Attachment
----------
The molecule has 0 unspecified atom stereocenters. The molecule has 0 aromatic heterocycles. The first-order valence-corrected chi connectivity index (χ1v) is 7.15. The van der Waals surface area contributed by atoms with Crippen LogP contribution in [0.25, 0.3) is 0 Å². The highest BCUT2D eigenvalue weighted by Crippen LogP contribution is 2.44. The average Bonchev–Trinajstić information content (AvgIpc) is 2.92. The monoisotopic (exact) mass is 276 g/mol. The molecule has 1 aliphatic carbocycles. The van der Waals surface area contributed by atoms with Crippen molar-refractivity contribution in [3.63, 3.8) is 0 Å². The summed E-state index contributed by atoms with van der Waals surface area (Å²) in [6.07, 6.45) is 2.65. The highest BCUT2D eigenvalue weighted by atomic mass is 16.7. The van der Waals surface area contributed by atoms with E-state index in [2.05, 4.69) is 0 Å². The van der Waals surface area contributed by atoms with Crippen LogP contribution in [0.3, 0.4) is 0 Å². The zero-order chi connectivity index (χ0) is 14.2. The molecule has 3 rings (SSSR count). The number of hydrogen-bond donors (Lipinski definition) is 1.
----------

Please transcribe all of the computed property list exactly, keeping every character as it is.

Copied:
The molecule has 0 unspecified atom stereocenters. The molecule has 0 aromatic heterocycles. The first-order valence-corrected chi connectivity index (χ1v) is 7.15. The van der Waals surface area contributed by atoms with Crippen LogP contribution in [0.25, 0.3) is 0 Å². The highest BCUT2D eigenvalue weighted by Crippen LogP contribution is 2.44. The average Bonchev–Trinajstić information content (AvgIpc) is 2.92. The monoisotopic (exact) mass is 276 g/mol. The molecule has 1 aliphatic carbocycles. The van der Waals surface area contributed by atoms with Crippen molar-refractivity contribution in [3.63, 3.8) is 0 Å². The summed E-state index contributed by atoms with van der Waals surface area (Å²) in [6.07, 6.45) is 2.65. The highest BCUT2D eigenvalue weighted by atomic mass is 16.7. The van der Waals surface area contributed by atoms with E-state index in [2.05, 4.69) is 0 Å². The van der Waals surface area contributed by atoms with Crippen LogP contribution in [0.3, 0.4) is 0 Å². The zero-order chi connectivity index (χ0) is 14.2. The molecule has 3 rings (SSSR count). The number of hydrogen-bond donors (Lipinski definition) is 1.